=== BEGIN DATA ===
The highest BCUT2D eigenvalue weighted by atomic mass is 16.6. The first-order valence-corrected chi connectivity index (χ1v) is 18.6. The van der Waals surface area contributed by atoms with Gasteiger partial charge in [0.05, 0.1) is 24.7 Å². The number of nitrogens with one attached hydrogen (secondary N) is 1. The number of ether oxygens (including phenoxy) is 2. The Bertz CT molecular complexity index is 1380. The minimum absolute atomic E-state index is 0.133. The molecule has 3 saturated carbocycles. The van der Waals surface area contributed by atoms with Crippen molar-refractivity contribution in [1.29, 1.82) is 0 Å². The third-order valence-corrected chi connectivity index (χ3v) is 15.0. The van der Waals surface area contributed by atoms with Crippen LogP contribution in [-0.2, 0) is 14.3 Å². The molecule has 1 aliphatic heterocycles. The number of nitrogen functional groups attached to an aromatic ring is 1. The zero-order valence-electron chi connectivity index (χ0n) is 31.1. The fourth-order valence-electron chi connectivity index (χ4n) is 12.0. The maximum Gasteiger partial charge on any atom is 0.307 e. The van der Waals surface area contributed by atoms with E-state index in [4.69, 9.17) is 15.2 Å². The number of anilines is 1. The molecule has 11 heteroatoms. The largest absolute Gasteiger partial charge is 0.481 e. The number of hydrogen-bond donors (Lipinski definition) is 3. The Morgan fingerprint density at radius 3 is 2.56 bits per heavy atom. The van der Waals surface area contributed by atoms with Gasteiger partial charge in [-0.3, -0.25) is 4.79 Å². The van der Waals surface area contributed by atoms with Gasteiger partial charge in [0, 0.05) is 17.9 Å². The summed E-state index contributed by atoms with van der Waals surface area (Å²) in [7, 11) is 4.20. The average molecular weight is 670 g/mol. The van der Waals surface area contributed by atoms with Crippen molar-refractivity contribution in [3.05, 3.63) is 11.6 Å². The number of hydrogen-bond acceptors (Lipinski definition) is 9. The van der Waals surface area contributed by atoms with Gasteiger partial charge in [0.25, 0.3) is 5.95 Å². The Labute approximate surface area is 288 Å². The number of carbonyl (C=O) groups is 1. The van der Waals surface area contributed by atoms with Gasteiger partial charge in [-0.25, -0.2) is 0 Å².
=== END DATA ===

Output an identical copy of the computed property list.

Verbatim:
The highest BCUT2D eigenvalue weighted by atomic mass is 16.6. The first-order valence-corrected chi connectivity index (χ1v) is 18.6. The van der Waals surface area contributed by atoms with Gasteiger partial charge in [0.05, 0.1) is 24.7 Å². The number of nitrogens with one attached hydrogen (secondary N) is 1. The number of ether oxygens (including phenoxy) is 2. The Bertz CT molecular complexity index is 1380. The minimum absolute atomic E-state index is 0.133. The molecule has 3 saturated carbocycles. The van der Waals surface area contributed by atoms with Crippen molar-refractivity contribution in [1.29, 1.82) is 0 Å². The third-order valence-corrected chi connectivity index (χ3v) is 15.0. The van der Waals surface area contributed by atoms with Crippen LogP contribution in [-0.2, 0) is 14.3 Å². The molecule has 1 aliphatic heterocycles. The number of nitrogen functional groups attached to an aromatic ring is 1. The zero-order valence-electron chi connectivity index (χ0n) is 31.1. The fourth-order valence-electron chi connectivity index (χ4n) is 12.0. The maximum Gasteiger partial charge on any atom is 0.307 e. The van der Waals surface area contributed by atoms with E-state index in [4.69, 9.17) is 15.2 Å². The number of anilines is 1. The molecule has 11 heteroatoms. The largest absolute Gasteiger partial charge is 0.481 e. The number of hydrogen-bond donors (Lipinski definition) is 3. The Morgan fingerprint density at radius 3 is 2.56 bits per heavy atom. The van der Waals surface area contributed by atoms with Gasteiger partial charge in [-0.3, -0.25) is 4.79 Å². The van der Waals surface area contributed by atoms with Gasteiger partial charge in [0, 0.05) is 17.9 Å². The summed E-state index contributed by atoms with van der Waals surface area (Å²) in [7, 11) is 4.20. The average molecular weight is 670 g/mol. The van der Waals surface area contributed by atoms with Crippen molar-refractivity contribution in [3.05, 3.63) is 11.6 Å². The number of hydrogen-bond acceptors (Lipinski definition) is 9. The van der Waals surface area contributed by atoms with Gasteiger partial charge in [0.25, 0.3) is 5.95 Å². The Labute approximate surface area is 288 Å². The number of carbonyl (C=O) groups is 1. The van der Waals surface area contributed by atoms with Gasteiger partial charge in [-0.25, -0.2) is 0 Å².